Hope this primer helps to see where we're going, both in terms of Part II and the modding features that are coming.

Reusable fragments and the two-pass system assignment should be done in time for 1.04.

### System Generation

From this forum post: http://neurohack.com/transcendence/forums/viewtopic.php?p=36513#p36513

There are two kinds of tags (XML elements) in a system definition. There are “creation” tags and there are “location” tags. A creation tag is something that creates an object in the system. For example:

`   <Station type="..."/>`

This creates a station of the given type. But where does it create it? It creates it wherever the parent “location” tag says. A location tag is an element that specifies a particular location in the system.

The outermost tag is a location tag:

```<SystemGroup>
<!-- anything inside the outermost tag is placed at the exact
center of the system: coordinates 0,0 -->

<Station type="..."/>
</SystemGroup>```

In the code above, since the Station tag is inside the SystemGroup tag, the station gets created at the SystemGroup's location, which is 0,0.

In general, the purpose of a location tag is to offset from its parent's location to some new location.

The Orbitals tag is a location tag that offsets from some center to a point on an orbit:

```<SystemGroup>
<Orbitals distance="10" angle="90">
<Station type="..."/>
</Orbitals>
</SystemGroup>```

The “distance” attribute is the radius of the orbit (unless otherwise specified, all distances are expressed in light-seconds). The “angle” is (no surprise) the angle around the orbit (as in standard trig, angle=0 is along the positive X axis). In this example, an angle of 90 is straight up.

Remember that the Orbitals tag is relative to its parent. It just so happens that its parent is the SystemGroup, so the parent location is 0,0. But if the Orbitals were inside a different location, it would be relative to that.

For example:

```<SystemGroup>
<Orbitals distance="10" angle="90">
<Orbitals distance="5" angle="0">
<Station type="..."/>
</Orbitals>
</Orbitals>
</SystemGroup>```

Notice that there are two orbital definitions. The outermost, offsets from its parent (0,0) to a point 10 light-seconds in the 90 degrees direction (straight up). Then the inner Orbitals offset from its parent 5 light-seconds in the 0 degrees direction (to the right). The station will therefore be placed 10 light-seconds up and 5 light-seconds to the right from 0,0.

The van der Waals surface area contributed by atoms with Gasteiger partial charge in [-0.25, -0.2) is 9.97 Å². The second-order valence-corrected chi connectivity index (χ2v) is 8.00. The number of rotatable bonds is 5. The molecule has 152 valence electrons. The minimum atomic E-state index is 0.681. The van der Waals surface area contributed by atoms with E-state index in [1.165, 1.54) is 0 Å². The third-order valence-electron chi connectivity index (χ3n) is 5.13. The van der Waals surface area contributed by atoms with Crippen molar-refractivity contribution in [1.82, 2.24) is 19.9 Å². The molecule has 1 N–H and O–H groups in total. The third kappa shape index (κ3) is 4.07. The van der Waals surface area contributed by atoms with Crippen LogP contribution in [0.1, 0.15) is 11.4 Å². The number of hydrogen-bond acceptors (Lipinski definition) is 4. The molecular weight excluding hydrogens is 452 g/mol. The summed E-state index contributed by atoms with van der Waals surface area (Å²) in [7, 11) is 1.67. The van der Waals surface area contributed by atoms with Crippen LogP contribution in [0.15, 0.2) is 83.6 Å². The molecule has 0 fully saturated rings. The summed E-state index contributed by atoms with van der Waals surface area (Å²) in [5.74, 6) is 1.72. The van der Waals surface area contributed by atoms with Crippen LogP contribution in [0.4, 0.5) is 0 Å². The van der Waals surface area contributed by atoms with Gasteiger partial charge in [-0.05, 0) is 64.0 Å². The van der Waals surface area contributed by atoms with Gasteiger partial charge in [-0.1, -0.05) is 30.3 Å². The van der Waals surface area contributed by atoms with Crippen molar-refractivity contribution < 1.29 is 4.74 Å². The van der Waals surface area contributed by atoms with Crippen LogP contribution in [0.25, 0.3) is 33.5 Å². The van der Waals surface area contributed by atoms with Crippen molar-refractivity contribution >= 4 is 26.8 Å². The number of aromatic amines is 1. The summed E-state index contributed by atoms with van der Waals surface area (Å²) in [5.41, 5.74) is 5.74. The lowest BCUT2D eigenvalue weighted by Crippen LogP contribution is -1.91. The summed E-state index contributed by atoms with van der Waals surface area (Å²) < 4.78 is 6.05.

Orbitals has many additional attributes to define its behavior, but in the end, it's all about positioning things on an orbit.

The “count” attribute creates multiple of whatever orbitals element contains. If you've specified an absolute location (as above) it will just create multiple stations in the same spot. But you can specify a random location. By adding the “random” keyword as an angle, you create a station at a random angle on the orbit. When multiple stations are created (with the count attribute) each station will be placed at a different (random) angle.

There are other kinds of tags that offset the location:

Siblings: This tag moves along the orbit of its parent. You can use the arcInc and radiusInc attributes to move along the orbit of the parent. Or you can pick a random angle on the parent's orbit.

Trojan and AntiTrojan and just special cases of the Siblings tag. They always move 60 degrees forward or 60 degrees back on their parent's orbit. In practice they are identical to Siblings with angleInc=“60” and angleInc=”-60” [BTW: arcInc moves along the orbit in light-seconds. angleInc moves in degrees.]

Offset: This tag offsets in cartessian (x,y) instead of orbital coordinates.

There are two other special tags that require explanation. First is Lookup.